Monday, October 29, 2007

R.E.S.P.E.C.T. (at school)

This morning, I was so incredibly angry with the school that I thought I was going to explode.

I imagined storming into F’s classroom, taking his hand, and leading him out of there (‘I WON’T be bringing him back!’) I imagined storming into the Deputy Principal’s office and redirecting all my anger at F’s teacher at her. I imagined telling her just what I think of the school and their shitty response so far to F’s Aspergers. I thought about telling her (at high volume) just how pissed off I am that she personally blocked the tests he was lined up for in Prep, thus delaying his diagnosis by two years. I idly planned to turn up to the school’s open morning tea in a couple of weeks, where parents are encouraged to come along and share their enthusiasm with prospective parents, and tell all those prospective parents just what I really think of this bloody school.

Instead, I turned on my heel and stormed out of the schoolyard. And when I got home, I phoned F’s father to tell him exactly what happened.

Which was ...

I approached F’s teacher to tell her that I wanted to make sure that the meeting between F and W, where they would talk out Thursday’s punching incident, would still happen.
‘But he was away on Friday’ she said.
‘Yes, he was sick. That’s why I want to make sure it happens today.’
A sour look. Pursed lips. Stony eyes.
‘I’ve had some conversations anyway, and it didn’t happen the way you think it did.’
‘Well’ (I felt my tone become cutting, feel the anger rising in my throat, my chest trembling with the effort to keep it under control) ‘That may be true, but my son was still punched in the head and I want something done about it.’
‘That’s not what happened. There was blame on both sides.’
‘Yes, he made a smart comment and he was punched. That’s still not appropriate and I still want it resolved.’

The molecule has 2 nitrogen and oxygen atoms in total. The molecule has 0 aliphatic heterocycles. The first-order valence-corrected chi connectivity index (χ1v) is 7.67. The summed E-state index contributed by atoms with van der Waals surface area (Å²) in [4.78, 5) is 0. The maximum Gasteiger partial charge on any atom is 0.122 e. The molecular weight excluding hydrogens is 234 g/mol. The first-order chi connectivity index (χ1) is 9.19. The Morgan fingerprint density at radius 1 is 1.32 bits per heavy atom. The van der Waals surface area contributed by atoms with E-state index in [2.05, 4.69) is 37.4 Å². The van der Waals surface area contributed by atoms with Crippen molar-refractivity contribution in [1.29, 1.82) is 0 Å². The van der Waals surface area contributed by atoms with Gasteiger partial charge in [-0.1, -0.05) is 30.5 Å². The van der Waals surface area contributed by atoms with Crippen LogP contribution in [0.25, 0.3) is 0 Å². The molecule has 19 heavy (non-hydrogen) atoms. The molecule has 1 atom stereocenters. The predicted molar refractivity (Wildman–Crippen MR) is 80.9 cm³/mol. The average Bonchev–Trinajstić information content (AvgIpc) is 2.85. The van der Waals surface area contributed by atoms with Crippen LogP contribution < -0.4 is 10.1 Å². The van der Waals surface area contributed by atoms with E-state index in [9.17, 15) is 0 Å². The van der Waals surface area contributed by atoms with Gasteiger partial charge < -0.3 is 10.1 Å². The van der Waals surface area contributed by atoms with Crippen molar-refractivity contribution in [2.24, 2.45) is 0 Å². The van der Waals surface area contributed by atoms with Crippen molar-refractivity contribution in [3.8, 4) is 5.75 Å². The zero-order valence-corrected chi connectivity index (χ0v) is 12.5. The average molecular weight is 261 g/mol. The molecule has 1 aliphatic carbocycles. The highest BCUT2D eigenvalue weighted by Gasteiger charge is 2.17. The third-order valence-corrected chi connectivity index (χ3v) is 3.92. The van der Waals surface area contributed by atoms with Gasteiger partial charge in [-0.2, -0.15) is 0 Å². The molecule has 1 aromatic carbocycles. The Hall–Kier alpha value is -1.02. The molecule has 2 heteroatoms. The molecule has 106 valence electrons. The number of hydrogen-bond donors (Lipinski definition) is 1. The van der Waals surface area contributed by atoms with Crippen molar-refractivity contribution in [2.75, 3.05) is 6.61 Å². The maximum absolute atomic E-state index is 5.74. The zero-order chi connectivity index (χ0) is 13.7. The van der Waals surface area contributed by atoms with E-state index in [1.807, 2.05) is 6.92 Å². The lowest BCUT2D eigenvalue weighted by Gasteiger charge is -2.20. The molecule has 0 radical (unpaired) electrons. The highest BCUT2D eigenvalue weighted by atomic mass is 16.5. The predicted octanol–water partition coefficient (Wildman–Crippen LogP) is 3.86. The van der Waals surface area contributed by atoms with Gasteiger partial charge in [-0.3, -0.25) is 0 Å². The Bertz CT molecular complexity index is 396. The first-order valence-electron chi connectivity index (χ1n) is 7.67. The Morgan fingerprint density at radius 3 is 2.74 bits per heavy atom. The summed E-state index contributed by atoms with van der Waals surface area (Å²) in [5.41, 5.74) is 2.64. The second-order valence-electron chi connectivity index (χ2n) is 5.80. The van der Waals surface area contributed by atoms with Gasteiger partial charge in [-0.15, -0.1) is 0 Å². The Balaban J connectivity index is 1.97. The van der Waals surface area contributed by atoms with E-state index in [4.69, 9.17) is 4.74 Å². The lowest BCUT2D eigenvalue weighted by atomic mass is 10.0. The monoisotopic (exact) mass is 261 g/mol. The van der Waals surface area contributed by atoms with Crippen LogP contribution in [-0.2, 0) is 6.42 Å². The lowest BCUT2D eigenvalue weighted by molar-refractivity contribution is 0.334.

‘I don’t know that that was it. There was blame on both sides. It’s alright, I’m very fair’
‘LOOK, I know that F can exaggerate. But I know when he’s telling the truth. He was very, VERY upset on Thursday. He cried like I haven’t seen him do in months. I want F to feel like he’s been listened to, and he wasn’t on Friday.’
‘He wasn’t here on Friday.’
‘Okay, on Thursday. He was not listened to on Thursday. He wasn’t listened to by the yard duty teacher, who fobbed him off. And nobody was going to tell me about it. I wouldn’t have known that my son was hit in the head if he didn’t tell me. You weren’t going to tell me.’
‘You have to trust me. I’m very fair.’
‘If my son is hit in the head, I want to know about it. He came home with a splitting headache.’
‘I’m very fair.’

She flounced off to the classroom. I flounced off in the other direction. Meanwhile, I have no idea what apparently happened. All I know is that he was, in fact, hit in the head, and that the school want to fob me off about it.

All I want is for them to set up the promised meeting between the two boys so they can talk about it and resolve it and so that F knows he has been heard. If he did do something else wrong, then they are free to punish him, too.

But there is no way in hell that it’s okay to decide that the Asperger’s boy exaggerates and is oversensitive, so his story doesn’t need to be heard. And that if there are two competing voices, his is obviously the wrong one.

AND ... why would I trust someone just because they tell me to? Especially when they have quite obviously shown they are NOT fair. It’s my son we’re talking about. As if I’m going to say ‘okay, it’s not my place to question your ways’. It is my place and it will always be my place to know how his problems are dealt with and to see that they are dealt with to my satisfaction.

My parents were/are teachers. My sister is studying primary teaching. The Husband, his brother and I have all completed part (not all) of teaching degrees. I get that it’s a hard job. I get that they’re not social workers. I get that they have a million kids to deal with at once. I get that parents can’t demand the world. But I can ask that problems at school – especially physical violence – are appropriately dealt with.

And maybe ... just maybe ... that on a week when my son has received some very tough news, that he be treated with some small degree of consideration. Even – and I’m pushing it here – that that same consideration be extended to me. Which means? That we are both listened to with respect.

Fat. Bloody. Chance.

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